Tidbits from RBC Economics
We were being transferred from Prince Rupert to Cranbrook, (the armpit of B.C. to the left toe) which required a stopover in Vancouver. My first bank posting to my second meant a momentary a luxury for us, staying in a hotel on the company dime. But by the time we gave up possession of our home in Prince Rupert, all three of our little girls were flat on the floor, covered in red spots, and ragdoll sick.
“Hey, you said your kids have the chickenpox, right? And still infectious? Perfect! When you’re in town, we will come over to the hotel and let them play together.”
It sounded crazy when our friends wanted to meet up at a Vancouver hotel to rub up against our infectious critters, but it was considered an inoculation of sorts. Get them exposed to the virus as young children, or even babies, and the symptoms of the outbreak are relatively mild. Then their immunity would be established, and their children better off for it thereafter.
This memory came to mind today when I was reading an RBC economic report on the U.S. Fed’s decision to extend its loosening trend on interest for the next while. They are trying to keep the economy form catching a cold, but the nagging fear is whether they’re just cooking up a batch of pneumonia. Let’s hope not.
This week we get a few tidbits from RBC Economics, looking at what sort of market the summer gave us.
Fed cuts rates again
Last week’s rate cut was widely expected as the Fed continued its “mid-cycle” policy adjustment (i.e. more than one cut, but not an extended easing cycle). The key question is how much further that adjustment, framed as insurance against risks from trade tensions and slowing global growth, will go. The middle-ish point of fed-head opinions suggest of no further cuts (or hikes) through the end of next year. But that masks significant divergence among committee members with seven expecting one more cut this year, five looking for no change, and five thinking a rate hike would be appropriate by year end. Lack of unity might explain why the policy statement was little changed, simply reiterating that the Fed will “act as appropriate to sustain the expansion.”
Our forecast assumes the Fed will lower rates once more this year. A total of 75 basis points of cuts would be consistent with mid-cycle easing in 1995 and 1998. Whether the Fed makes that additional move will depend on how the balance of risks around the economic outlook evolves into year end. Geopolitical risk has gone both ways recently, with the U.S. and China restarting trade talks but tensions in the Middle East rising and Brexit no closer to being resolved.
Domestically, more reports like yesterday’s IP numbers (manufacturing +0.5 per cent in August) would help alleviate concerns about the health of the U.S. industrial sector, with the key worry being that weakness there spills over into the broader economy. More clarity on these issues would help the divided Fed reach a consensus.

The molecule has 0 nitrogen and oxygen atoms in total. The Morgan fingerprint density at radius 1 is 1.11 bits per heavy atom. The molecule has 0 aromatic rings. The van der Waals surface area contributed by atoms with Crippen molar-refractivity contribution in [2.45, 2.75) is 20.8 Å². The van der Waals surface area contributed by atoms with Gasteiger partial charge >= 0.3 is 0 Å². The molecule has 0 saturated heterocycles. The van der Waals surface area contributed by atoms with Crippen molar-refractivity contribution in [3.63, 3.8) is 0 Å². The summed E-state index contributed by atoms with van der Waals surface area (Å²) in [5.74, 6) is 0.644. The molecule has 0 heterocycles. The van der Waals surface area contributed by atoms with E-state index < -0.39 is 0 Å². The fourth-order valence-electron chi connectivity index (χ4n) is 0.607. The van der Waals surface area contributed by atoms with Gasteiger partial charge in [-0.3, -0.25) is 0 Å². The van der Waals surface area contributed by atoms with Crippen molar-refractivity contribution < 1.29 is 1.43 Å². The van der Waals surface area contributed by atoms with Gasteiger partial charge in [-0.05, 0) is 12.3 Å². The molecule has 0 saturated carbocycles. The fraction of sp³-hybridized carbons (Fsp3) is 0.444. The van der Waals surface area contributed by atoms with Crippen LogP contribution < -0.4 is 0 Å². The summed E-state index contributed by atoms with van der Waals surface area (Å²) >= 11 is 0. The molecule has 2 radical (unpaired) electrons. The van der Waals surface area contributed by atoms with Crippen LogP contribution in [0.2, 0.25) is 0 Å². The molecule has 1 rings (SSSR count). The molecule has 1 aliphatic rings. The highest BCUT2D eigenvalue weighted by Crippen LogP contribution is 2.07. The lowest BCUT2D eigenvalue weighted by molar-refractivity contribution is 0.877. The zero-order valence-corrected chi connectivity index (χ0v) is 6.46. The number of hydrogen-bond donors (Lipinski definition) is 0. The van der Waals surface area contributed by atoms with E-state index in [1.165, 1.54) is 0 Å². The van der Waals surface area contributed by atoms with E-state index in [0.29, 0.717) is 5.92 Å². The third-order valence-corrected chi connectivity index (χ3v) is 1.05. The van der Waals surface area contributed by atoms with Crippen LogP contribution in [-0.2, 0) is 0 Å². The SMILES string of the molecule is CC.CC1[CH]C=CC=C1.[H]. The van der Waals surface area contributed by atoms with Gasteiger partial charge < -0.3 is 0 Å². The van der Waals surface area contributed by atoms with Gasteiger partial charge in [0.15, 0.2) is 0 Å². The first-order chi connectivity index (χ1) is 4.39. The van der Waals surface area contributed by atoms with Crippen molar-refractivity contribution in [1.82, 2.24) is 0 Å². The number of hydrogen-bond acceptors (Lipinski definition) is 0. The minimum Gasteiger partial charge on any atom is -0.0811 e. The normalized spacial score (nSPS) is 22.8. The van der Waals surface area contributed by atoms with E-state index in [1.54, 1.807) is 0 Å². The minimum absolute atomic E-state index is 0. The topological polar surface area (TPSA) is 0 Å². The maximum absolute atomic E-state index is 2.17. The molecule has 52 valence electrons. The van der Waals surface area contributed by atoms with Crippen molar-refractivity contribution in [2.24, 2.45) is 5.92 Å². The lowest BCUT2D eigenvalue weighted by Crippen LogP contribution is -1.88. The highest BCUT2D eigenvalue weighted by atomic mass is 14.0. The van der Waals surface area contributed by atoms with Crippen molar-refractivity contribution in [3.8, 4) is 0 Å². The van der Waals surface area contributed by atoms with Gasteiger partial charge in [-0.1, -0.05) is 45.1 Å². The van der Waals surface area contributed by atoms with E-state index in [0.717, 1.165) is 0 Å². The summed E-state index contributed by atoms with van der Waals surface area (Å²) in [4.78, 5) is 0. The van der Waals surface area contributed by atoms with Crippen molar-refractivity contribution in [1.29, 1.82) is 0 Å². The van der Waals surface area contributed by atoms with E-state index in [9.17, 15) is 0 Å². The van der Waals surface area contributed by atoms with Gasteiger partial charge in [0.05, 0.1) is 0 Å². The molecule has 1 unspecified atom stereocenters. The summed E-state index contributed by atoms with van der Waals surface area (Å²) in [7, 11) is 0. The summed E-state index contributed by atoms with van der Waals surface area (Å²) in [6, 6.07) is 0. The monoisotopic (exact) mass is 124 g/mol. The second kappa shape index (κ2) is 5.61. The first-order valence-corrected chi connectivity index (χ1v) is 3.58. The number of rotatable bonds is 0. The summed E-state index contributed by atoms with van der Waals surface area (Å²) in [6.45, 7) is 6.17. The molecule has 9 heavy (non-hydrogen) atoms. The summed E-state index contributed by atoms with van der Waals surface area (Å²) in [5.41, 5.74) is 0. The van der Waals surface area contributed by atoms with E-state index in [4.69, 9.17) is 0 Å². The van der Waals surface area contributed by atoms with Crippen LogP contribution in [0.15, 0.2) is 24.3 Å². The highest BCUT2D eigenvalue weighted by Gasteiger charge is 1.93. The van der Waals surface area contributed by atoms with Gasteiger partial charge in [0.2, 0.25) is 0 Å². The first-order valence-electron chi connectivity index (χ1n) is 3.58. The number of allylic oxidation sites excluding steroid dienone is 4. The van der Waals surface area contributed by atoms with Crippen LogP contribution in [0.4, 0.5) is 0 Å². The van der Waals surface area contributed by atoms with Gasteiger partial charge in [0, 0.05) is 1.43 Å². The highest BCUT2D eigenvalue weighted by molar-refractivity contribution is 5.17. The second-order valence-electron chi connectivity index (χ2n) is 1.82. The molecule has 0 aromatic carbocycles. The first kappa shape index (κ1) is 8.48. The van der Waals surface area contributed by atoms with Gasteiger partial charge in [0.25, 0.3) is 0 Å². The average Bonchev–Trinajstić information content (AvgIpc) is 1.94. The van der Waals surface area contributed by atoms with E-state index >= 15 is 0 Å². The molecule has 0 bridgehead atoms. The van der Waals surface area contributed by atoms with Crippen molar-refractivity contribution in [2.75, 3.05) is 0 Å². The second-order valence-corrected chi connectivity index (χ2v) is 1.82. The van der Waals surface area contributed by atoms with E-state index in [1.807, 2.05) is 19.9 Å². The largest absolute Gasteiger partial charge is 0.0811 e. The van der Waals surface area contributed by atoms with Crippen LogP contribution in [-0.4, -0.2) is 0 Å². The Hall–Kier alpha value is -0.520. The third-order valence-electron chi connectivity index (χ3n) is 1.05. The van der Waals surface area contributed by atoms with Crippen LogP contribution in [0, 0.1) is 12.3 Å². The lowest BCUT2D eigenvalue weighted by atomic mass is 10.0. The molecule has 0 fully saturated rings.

Canadian retail sales still soft in July
The headline sales increase in July was the first in three months and, excluding price impacts, volume sales were unchanged, both from a month earlier and from year ago levels. Flat volume sales from a year ago compare with, ostensibly, strong growth in household purchasing power over the last year. Employment was up two per cent from a year ago in July, wage growth was well-above the rate of inflation, and external trade risks have pushed interest rates sharply lower. All of that should be boosting household purchasing power, and consumer confidence levels remain around cycle-highs.
And, indeed, the broader household spending backdrop arguably still has looked a little better recently. Overall consumer spending growth outperformed the retail sale numbers over the first half of this year. E-commerce sales, not all of which are included in the headline retail sales number, were up 32.8 per cent in July. And housing markets have firmed with home resales increasingly appearing to have passed their near-term bottom in the spring. We expect household spending will continue to grow at a respectable, if unspectacular, pace over the second half of this year. And that will probably be needed given still elevated uncertainties about the potential for international trade disruptions to spill over into slower Canadian manufacturing sales activity.
Canadian inflation continues to tread water
Headline inflation crept lower over the last three months as consumers got a break on gasoline prices over the summer. Meanwhile, underlying inflation continues to hum along at two per cent, making the Bank of Canada the envy of its global peers. With the Fed set to lower borrowing costs again today (and potentially leave the door open to another cut) the Bank of Canada might just end the year with the highest policy rate in the G7. Inflation would be a key reason for that. For consumers, the combination of steady inflation and accelerating wage growth is good news. Of course, other pressures like housing affordability aren’t captured well in the CPI, so not all households will be feeling an increase in purchasing power.
Mark Ryan is an investment advisor with RBC Dominion Securities Inc. (Member–Canadian Investor Protection Fund), and these are Ryan’s views, and not those of RBC Dominion Securities. This article is for information purposes only. Please consult with a professional advisor before taking any action based on information in this article. See his website at: http://dir. rbcinvestments.com/ mark.ryan.